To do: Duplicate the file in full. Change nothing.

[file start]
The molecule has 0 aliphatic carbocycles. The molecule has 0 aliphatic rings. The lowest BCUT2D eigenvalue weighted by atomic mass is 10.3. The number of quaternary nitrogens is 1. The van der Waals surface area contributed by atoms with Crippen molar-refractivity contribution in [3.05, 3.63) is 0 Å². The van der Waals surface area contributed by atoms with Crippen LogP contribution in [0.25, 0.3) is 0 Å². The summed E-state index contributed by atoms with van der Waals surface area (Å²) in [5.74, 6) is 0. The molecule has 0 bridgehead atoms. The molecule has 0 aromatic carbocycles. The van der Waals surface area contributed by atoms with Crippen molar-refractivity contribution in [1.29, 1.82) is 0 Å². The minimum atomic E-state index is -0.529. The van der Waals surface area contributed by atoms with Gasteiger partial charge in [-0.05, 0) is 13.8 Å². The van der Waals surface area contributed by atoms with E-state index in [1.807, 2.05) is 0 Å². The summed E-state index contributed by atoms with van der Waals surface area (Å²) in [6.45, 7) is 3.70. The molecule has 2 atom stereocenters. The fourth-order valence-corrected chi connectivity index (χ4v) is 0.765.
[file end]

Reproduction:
The molecule has 0 aliphatic carbocycles. The molecule has 0 aliphatic rings. The lowest BCUT2D eigenvalue weighted by atomic mass is 10.3. The number of quaternary nitrogens is 1. The van der Waals surface area contributed by atoms with Crippen molar-refractivity contribution in [3.05, 3.63) is 0 Å². The van der Waals surface area contributed by atoms with Crippen LogP contribution in [0.25, 0.3) is 0 Å². The summed E-state index contributed by atoms with van der Waals surface area (Å²) in [5.74, 6) is 0. The molecule has 0 bridgehead atoms. The molecule has 0 aromatic carbocycles. The van der Waals surface area contributed by atoms with Crippen molar-refractivity contribution in [1.29, 1.82) is 0 Å². The minimum atomic E-state index is -0.529. The van der Waals surface area contributed by atoms with Gasteiger partial charge in [-0.05, 0) is 13.8 Å². The van der Waals surface area contributed by atoms with E-state index in [1.807, 2.05) is 0 Å². The summed E-state index contributed by atoms with van der Waals surface area (Å²) in [6.45, 7) is 3.70. The molecule has 2 atom stereocenters. The fourth-order valence-corrected chi connectivity index (χ4v) is 0.765.